Improve Employee Health and Wellbeing: 4 Tips

Improve Employee Health and Wellbeing: 4 Tips

You can’t afford not to create vibrant, healthy work environments. Serious health problems seriously cost companies.

  • 75% of healthcare problems in the U.S are caused by stress-related and preventable chronic diseases
  • Productivity losses linked to missed work cost U.S. employers $225.8 billion, or $1,685 per employee, each year

Provide for the basic biological needs of your employees with these 4 tips for improving employee health and wellbeing.

Sleep More

Though it never seems to fit into our busy schedules, sleep is an extremely important part of being a healthy and functioning human being. The amount of sleep necessary for each person is a little different. However, there is an overarching trend that we can all admit to: we don’t get enough sleep to function at our highest potential.

According to the National Heart, Lung, and Blood Institute, after several nights of losing sleep—even a loss of just 1–2 hours per night—your ability to function suffers as if you haven’t slept at all for a day or two.

Some of the benefits of sleep (which is free) are:

  • improved memory
  • increased creativity
  • lower stress levels
  • higher ability to fight depression
  • increased problem-solving ability
  • overall improved bodily functioning.

Memory: “If you are trying to learn something, whether it’s physical or mental, you learn it to a certain point with practice,” Dr. Rapoport, associate professor at NYU Langone Medical Center, says. “But something happens while you sleep that makes you learn it better.”

Creativity: During sleep, the emotional components of memory are strengthened, according to researchers at Harvard University and Boston College. This can help the creative process.

Stress: “Sleep can definitely reduce levels of stress, and with that people can have better control of their blood pressure,” Dr. Jean said to Health.com. “It’s also believed that sleep affects cholesterol levels, which plays a significant role in heart disease.”

Though many people think they can make up for lack of sleep when they have more time, like on the weekends, sleep lost is always lost.

“If you sleep more on the weekends, you simply aren’t sleeping enough in the week,” Dr. Rapoport said. “It’s all about finding a balance.”

Interact With Nature

“Imagine a therapy that had no known side effects, was readily available, and could improve your cognitive functioning at zero cost.” According to Psychological Science, this describes “nature therapy.” Or rather, time spent interacting with nature. Nature has a powerful ability to promote health and wellbeing, both mentally and physically. The positive benefits of interacting with nature throughout the day include:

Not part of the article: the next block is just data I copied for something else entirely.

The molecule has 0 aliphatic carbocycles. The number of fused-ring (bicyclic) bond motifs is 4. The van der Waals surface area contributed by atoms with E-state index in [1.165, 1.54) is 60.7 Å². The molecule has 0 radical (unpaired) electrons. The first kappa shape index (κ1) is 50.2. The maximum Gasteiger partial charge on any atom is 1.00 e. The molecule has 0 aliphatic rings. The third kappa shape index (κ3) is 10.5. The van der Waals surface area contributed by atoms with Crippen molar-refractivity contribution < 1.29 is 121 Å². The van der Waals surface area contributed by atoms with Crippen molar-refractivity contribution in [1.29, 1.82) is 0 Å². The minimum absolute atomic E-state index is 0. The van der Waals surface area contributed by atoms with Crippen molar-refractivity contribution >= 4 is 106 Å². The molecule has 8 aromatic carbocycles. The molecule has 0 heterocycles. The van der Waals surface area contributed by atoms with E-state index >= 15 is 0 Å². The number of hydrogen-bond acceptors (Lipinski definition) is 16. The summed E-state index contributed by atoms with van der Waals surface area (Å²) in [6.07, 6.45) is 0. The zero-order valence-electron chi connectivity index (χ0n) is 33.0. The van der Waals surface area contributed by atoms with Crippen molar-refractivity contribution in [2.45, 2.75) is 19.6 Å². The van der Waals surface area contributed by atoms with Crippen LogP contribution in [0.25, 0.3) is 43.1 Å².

• fighting depressing
  • increasing cognitive ability
  • increasing productivity and creativity
  • boosting energy.

A study published in 2010 in the Journal of Environmental Psychology showed that spending 20 minutes outside per day could boost energy levels.

“Research has shown that people with a greater sense of vitality don’t just have more energy for things they want to do, they are also more resilient to physical illnesses,” Richard Ryan, professor of psychology at the University of Rochester and an author of the 2010 study, said.

In another study, University Of Michigan students were divided into two groups and given a memory test. Half of the participants walked around an arboretum and the other half walked down a city street. Those who walked in the arboretum did almost 20 percent better than the other group, who showed no improvement.

Nature is a very powerful and completely free way to improve your all-around mental and physical health. Take advantage of nature by integrating it into your workplace. Or by providing employees with access to outdoors during work hours.

Take Time Off

The power of time off for overall cognitive function should not be underestimated. Not only does time away from work allow your brain to work through the backlog of information that is stocked in your mind on a daily basis, it allows you a change of scenery and routine, expanding your perspective and thought process.

Allison Gabriel, an assistant professor of management at Virginia Commonwealth University says,”There is a lot of research that says we have a limited pool of cognitive resources. When you are constantly draining your resources, you are not being as productive as you can be. If you get depleted, we see performance decline. You’re able to persist less and have trouble solving tasks.”

Move, Any Way

Too many people think that movement means an extensive amount of time at the gym and underestimate the power of simply moving around.

According to a study done by University of Cambridge and the University of Essex,  reported results from over 10,000 individuals shows that physical activity has a positive effect on emotional well-being. The results of this study also showed that people reported being happier when they were physically active.

“Our data show that happy people are more active in general,” Dr Jason Rentfrow, from Cambridge’s Department of Psychology and a Fellow of Fitzwilliam College said. “However, our analyses also indicated that periods of physical activity led to increased positive mood, regardless of individuals’ baseline happiness. There have been many studies about the positive psychological effects of exercise, but what we’ve found is that in order to be happier, you don’t have to go out and run a marathon – all you’ve really got to do is periodically engage in slight physical activity throughout the day.”

No human can function without the fulfillment of biological needs of sleep, movement, and quiet reflection time. When humans thrive, companies prosper. Learn more at Beni.fit.

Information from Heath.comMedicaldaily and University Of Cambridge

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